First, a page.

No one thinks of a hospital as a relaxing getaway. In fact, one of the most common complaints people have about hospitals is about the noise level. With changes to design and new technologies, all that may be about to change.
A 2005 study found that the nighttime noise level in a hospital averages about 60 decibels — levels over 55 decibels can disrupt sleep. In fact, some hospitals had noise levels at 100 decibels, which is equal to the sound of a running chainsaw. Lack of sleep isn’t exactly conducive to rapid healing.
One of the irritating sounds that comes to mind when we think about hospitals is the incessant beeping of monitors and alarms. A study showed that approximately 85-99 percent of all hospital alarms are essentially unnecessary and don’t require any intervention by medical staff. In addition to just being loud and annoying, the constant beeping can also desensitize the staff, making it less likely they would respond in the case of an actual emergency.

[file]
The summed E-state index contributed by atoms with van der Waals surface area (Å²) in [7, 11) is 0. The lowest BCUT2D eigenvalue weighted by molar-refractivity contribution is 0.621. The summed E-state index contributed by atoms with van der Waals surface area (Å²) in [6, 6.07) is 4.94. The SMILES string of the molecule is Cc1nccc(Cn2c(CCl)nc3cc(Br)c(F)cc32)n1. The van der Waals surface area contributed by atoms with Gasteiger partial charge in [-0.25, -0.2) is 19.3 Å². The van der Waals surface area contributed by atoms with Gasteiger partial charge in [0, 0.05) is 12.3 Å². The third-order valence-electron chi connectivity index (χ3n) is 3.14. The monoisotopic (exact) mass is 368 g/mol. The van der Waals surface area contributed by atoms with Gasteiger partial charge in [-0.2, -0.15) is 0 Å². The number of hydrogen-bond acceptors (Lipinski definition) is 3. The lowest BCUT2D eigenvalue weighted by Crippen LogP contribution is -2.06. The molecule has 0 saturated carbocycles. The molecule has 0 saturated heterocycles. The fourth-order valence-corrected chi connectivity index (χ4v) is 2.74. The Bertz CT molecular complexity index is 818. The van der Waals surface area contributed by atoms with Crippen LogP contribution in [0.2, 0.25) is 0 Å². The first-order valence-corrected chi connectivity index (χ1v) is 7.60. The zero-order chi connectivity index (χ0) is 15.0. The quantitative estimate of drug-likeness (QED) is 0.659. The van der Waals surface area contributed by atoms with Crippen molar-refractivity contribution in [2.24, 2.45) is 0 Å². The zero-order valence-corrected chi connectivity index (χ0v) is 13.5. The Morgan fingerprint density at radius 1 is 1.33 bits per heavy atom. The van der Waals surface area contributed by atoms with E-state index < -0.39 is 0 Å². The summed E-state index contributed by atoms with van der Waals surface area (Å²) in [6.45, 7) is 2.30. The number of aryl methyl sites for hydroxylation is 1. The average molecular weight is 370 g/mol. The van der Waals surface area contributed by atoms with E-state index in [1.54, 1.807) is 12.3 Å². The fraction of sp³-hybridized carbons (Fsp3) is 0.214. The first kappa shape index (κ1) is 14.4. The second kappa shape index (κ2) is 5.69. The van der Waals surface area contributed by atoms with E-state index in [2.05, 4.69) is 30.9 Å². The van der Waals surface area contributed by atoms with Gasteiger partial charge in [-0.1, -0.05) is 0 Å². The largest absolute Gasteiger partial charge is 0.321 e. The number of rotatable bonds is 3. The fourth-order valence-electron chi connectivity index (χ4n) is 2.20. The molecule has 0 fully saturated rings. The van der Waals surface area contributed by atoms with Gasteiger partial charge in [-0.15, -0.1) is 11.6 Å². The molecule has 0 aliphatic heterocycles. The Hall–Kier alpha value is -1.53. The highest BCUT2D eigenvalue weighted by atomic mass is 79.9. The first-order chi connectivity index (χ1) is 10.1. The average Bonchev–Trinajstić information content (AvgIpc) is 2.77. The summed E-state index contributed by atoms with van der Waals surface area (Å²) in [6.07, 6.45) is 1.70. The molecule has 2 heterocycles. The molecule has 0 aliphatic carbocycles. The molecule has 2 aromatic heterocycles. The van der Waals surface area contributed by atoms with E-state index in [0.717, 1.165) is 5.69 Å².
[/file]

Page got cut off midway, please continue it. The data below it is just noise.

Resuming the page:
By reducing the number of the alarms, hospitals can begin to reduce the loud noises disrupting the patients. The other technique that hospitals are starting to use is wearables for nurses, so they can monitor their patients without all the audible prompts.
In addition to just alarms, the biggest noise complaint that patients had was hearing the sounds of other people in distress or pain. While there is no easy fix for that, hospitals are working toward having more private rooms for patients to help eliminate the outside noises.
Eliminating all sounds isn’t the goal either. Creating a completely silent environment makes all unexpected noises loud and jarring when they occur. Also, since every person perceives sounds differently, what is loud for one person may not bother another. The ideal solution would be for people to be able to adjust their sounds level individually through white noise and soundscapes.
Hospitals continue to make improvements for the comfort of their patients. The goal isn’t to cover up the the hospital and the inevitable sounds of suffering. Instead it is to use sound to create a more relaxed and healing environment.